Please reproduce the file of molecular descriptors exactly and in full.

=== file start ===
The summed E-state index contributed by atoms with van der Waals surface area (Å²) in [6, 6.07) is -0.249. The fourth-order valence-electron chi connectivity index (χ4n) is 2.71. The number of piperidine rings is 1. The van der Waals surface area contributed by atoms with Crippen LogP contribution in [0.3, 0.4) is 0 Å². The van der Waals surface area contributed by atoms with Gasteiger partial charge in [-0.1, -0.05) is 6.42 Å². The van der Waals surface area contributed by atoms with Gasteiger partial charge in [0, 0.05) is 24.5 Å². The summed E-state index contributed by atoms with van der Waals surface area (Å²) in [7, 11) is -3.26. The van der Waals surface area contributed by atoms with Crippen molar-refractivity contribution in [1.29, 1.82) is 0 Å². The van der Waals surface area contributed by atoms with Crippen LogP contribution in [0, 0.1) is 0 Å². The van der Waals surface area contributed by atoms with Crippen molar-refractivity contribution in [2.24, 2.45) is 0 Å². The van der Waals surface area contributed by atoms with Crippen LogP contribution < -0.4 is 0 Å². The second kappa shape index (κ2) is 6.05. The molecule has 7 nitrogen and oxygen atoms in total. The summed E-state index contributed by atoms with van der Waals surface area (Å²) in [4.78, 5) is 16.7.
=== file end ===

The summed E-state index contributed by atoms with van der Waals surface area (Å²) in [6, 6.07) is -0.249. The fourth-order valence-electron chi connectivity index (χ4n) is 2.71. The number of piperidine rings is 1. The van der Waals surface area contributed by atoms with Crippen LogP contribution in [0.3, 0.4) is 0 Å². The van der Waals surface area contributed by atoms with Gasteiger partial charge in [-0.1, -0.05) is 6.42 Å². The van der Waals surface area contributed by atoms with Gasteiger partial charge in [0, 0.05) is 24.5 Å². The summed E-state index contributed by atoms with van der Waals surface area (Å²) in [7, 11) is -3.26. The van der Waals surface area contributed by atoms with Crippen molar-refractivity contribution in [1.29, 1.82) is 0 Å². The van der Waals surface area contributed by atoms with Crippen LogP contribution in [0, 0.1) is 0 Å². The van der Waals surface area contributed by atoms with Crippen molar-refractivity contribution in [2.24, 2.45) is 0 Å². The van der Waals surface area contributed by atoms with Crippen LogP contribution < -0.4 is 0 Å². The second kappa shape index (κ2) is 6.05. The molecule has 7 nitrogen and oxygen atoms in total. The summed E-state index contributed by atoms with van der Waals surface area (Å²) in [4.78, 5) is 16.7.